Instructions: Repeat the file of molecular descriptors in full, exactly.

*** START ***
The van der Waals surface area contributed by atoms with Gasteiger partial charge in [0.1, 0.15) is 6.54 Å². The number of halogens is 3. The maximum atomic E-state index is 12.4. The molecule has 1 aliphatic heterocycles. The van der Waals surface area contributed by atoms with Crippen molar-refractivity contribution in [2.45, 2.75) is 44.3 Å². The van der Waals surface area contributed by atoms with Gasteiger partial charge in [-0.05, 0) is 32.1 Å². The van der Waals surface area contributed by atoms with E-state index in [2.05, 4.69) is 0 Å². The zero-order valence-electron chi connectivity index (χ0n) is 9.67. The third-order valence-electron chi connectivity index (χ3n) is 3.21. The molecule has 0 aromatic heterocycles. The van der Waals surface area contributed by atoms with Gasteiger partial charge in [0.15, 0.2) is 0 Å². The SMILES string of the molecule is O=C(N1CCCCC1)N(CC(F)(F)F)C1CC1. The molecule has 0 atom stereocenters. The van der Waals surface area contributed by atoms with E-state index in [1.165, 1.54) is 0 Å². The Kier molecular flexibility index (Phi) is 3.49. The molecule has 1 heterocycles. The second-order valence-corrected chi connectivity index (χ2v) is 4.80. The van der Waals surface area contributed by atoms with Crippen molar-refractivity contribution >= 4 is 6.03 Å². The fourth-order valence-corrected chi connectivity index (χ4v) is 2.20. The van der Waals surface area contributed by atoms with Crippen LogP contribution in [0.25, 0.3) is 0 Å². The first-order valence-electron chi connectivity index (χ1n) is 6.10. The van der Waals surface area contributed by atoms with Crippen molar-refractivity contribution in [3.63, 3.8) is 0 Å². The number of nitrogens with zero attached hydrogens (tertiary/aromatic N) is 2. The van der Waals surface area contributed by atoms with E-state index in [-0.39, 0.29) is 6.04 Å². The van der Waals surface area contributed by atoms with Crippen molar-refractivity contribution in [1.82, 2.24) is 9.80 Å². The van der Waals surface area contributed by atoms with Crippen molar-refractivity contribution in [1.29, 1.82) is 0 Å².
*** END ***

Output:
The van der Waals surface area contributed by atoms with Gasteiger partial charge in [0.1, 0.15) is 6.54 Å². The number of halogens is 3. The maximum atomic E-state index is 12.4. The molecule has 1 aliphatic heterocycles. The van der Waals surface area contributed by atoms with Crippen molar-refractivity contribution in [2.45, 2.75) is 44.3 Å². The van der Waals surface area contributed by atoms with Gasteiger partial charge in [-0.05, 0) is 32.1 Å². The van der Waals surface area contributed by atoms with E-state index in [2.05, 4.69) is 0 Å². The zero-order valence-electron chi connectivity index (χ0n) is 9.67. The third-order valence-electron chi connectivity index (χ3n) is 3.21. The molecule has 0 aromatic heterocycles. The van der Waals surface area contributed by atoms with Gasteiger partial charge in [0.15, 0.2) is 0 Å². The SMILES string of the molecule is O=C(N1CCCCC1)N(CC(F)(F)F)C1CC1. The molecule has 0 atom stereocenters. The van der Waals surface area contributed by atoms with E-state index in [1.165, 1.54) is 0 Å². The Kier molecular flexibility index (Phi) is 3.49. The molecule has 1 heterocycles. The second-order valence-corrected chi connectivity index (χ2v) is 4.80. The van der Waals surface area contributed by atoms with Crippen molar-refractivity contribution >= 4 is 6.03 Å². The fourth-order valence-corrected chi connectivity index (χ4v) is 2.20. The van der Waals surface area contributed by atoms with Crippen LogP contribution in [0.25, 0.3) is 0 Å². The first-order valence-electron chi connectivity index (χ1n) is 6.10. The van der Waals surface area contributed by atoms with Crippen molar-refractivity contribution in [3.63, 3.8) is 0 Å². The number of nitrogens with zero attached hydrogens (tertiary/aromatic N) is 2. The van der Waals surface area contributed by atoms with E-state index in [-0.39, 0.29) is 6.04 Å². The van der Waals surface area contributed by atoms with Crippen molar-refractivity contribution in [1.82, 2.24) is 9.80 Å². The van der Waals surface area contributed by atoms with Crippen molar-refractivity contribution in [1.29, 1.82) is 0 Å².